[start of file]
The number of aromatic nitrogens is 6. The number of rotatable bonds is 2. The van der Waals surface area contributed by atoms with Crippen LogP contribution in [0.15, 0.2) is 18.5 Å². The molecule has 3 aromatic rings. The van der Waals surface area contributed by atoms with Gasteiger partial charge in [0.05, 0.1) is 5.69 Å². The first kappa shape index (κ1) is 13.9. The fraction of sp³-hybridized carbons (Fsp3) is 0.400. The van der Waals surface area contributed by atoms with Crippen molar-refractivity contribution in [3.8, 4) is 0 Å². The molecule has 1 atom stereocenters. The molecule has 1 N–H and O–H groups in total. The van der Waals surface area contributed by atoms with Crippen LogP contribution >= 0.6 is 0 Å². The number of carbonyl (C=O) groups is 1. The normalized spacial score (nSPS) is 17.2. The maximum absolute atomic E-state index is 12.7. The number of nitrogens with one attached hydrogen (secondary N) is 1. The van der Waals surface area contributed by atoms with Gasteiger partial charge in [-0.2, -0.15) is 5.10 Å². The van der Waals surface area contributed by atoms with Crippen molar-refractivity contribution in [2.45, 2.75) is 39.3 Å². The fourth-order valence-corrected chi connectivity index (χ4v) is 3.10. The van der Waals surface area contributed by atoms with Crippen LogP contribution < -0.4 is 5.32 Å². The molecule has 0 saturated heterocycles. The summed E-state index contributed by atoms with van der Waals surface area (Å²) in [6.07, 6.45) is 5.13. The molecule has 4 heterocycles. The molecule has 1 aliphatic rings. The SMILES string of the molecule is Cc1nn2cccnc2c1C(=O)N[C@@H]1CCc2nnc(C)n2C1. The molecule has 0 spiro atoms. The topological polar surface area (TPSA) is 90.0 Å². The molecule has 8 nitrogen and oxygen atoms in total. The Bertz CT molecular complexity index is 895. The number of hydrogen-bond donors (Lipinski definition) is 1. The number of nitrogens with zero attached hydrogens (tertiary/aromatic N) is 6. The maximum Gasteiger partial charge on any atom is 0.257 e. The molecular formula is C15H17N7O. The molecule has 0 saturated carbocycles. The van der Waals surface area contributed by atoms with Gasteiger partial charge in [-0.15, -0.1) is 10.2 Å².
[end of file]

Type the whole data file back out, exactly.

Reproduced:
The number of aromatic nitrogens is 6. The number of rotatable bonds is 2. The van der Waals surface area contributed by atoms with Crippen LogP contribution in [0.15, 0.2) is 18.5 Å². The molecule has 3 aromatic rings. The van der Waals surface area contributed by atoms with Gasteiger partial charge in [0.05, 0.1) is 5.69 Å². The first kappa shape index (κ1) is 13.9. The fraction of sp³-hybridized carbons (Fsp3) is 0.400. The van der Waals surface area contributed by atoms with Crippen molar-refractivity contribution in [3.8, 4) is 0 Å². The molecule has 1 atom stereocenters. The molecule has 1 N–H and O–H groups in total. The van der Waals surface area contributed by atoms with Crippen LogP contribution >= 0.6 is 0 Å². The number of carbonyl (C=O) groups is 1. The normalized spacial score (nSPS) is 17.2. The maximum absolute atomic E-state index is 12.7. The number of nitrogens with one attached hydrogen (secondary N) is 1. The van der Waals surface area contributed by atoms with Gasteiger partial charge in [-0.2, -0.15) is 5.10 Å². The van der Waals surface area contributed by atoms with Crippen molar-refractivity contribution in [2.45, 2.75) is 39.3 Å². The fourth-order valence-corrected chi connectivity index (χ4v) is 3.10. The van der Waals surface area contributed by atoms with Crippen LogP contribution < -0.4 is 5.32 Å². The molecule has 0 saturated heterocycles. The summed E-state index contributed by atoms with van der Waals surface area (Å²) in [6.07, 6.45) is 5.13. The molecule has 4 heterocycles. The molecule has 1 aliphatic rings. The SMILES string of the molecule is Cc1nn2cccnc2c1C(=O)N[C@@H]1CCc2nnc(C)n2C1. The molecule has 0 spiro atoms. The topological polar surface area (TPSA) is 90.0 Å². The molecule has 8 nitrogen and oxygen atoms in total. The Bertz CT molecular complexity index is 895. The number of hydrogen-bond donors (Lipinski definition) is 1. The number of nitrogens with zero attached hydrogens (tertiary/aromatic N) is 6. The maximum Gasteiger partial charge on any atom is 0.257 e. The molecular formula is C15H17N7O. The molecule has 0 saturated carbocycles. The van der Waals surface area contributed by atoms with Gasteiger partial charge in [-0.15, -0.1) is 10.2 Å².